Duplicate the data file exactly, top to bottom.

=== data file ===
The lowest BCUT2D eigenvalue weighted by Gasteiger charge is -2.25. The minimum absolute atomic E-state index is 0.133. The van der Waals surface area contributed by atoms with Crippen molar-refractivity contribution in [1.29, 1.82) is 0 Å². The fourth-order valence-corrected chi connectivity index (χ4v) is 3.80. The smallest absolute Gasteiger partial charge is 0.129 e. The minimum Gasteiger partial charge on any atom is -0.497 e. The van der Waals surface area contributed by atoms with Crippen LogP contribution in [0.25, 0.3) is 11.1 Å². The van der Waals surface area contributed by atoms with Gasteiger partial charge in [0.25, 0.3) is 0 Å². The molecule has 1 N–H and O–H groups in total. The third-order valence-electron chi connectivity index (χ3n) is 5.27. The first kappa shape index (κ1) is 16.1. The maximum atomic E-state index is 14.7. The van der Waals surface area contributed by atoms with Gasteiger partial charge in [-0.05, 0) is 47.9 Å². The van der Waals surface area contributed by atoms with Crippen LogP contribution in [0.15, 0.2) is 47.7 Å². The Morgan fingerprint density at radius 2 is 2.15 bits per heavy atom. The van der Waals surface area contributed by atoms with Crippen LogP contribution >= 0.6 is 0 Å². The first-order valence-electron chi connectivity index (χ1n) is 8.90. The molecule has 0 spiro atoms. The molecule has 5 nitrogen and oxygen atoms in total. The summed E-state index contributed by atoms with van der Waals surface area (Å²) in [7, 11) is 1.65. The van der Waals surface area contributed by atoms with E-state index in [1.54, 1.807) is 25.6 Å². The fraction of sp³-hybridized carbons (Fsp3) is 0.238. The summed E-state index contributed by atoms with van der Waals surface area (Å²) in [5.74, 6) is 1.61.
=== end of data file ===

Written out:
The lowest BCUT2D eigenvalue weighted by Gasteiger charge is -2.25. The minimum absolute atomic E-state index is 0.133. The van der Waals surface area contributed by atoms with Crippen molar-refractivity contribution in [1.29, 1.82) is 0 Å². The fourth-order valence-corrected chi connectivity index (χ4v) is 3.80. The smallest absolute Gasteiger partial charge is 0.129 e. The minimum Gasteiger partial charge on any atom is -0.497 e. The van der Waals surface area contributed by atoms with Crippen LogP contribution in [0.25, 0.3) is 11.1 Å². The van der Waals surface area contributed by atoms with Gasteiger partial charge in [0.25, 0.3) is 0 Å². The molecule has 1 N–H and O–H groups in total. The third-order valence-electron chi connectivity index (χ3n) is 5.27. The first kappa shape index (κ1) is 16.1. The maximum atomic E-state index is 14.7. The van der Waals surface area contributed by atoms with Gasteiger partial charge in [-0.05, 0) is 47.9 Å². The van der Waals surface area contributed by atoms with Crippen LogP contribution in [0.15, 0.2) is 47.7 Å². The Morgan fingerprint density at radius 2 is 2.15 bits per heavy atom. The van der Waals surface area contributed by atoms with Crippen LogP contribution >= 0.6 is 0 Å². The first-order valence-electron chi connectivity index (χ1n) is 8.90. The molecule has 0 spiro atoms. The molecule has 5 nitrogen and oxygen atoms in total. The summed E-state index contributed by atoms with van der Waals surface area (Å²) in [7, 11) is 1.65. The van der Waals surface area contributed by atoms with E-state index in [1.54, 1.807) is 25.6 Å². The fraction of sp³-hybridized carbons (Fsp3) is 0.238. The summed E-state index contributed by atoms with van der Waals surface area (Å²) in [5.74, 6) is 1.61.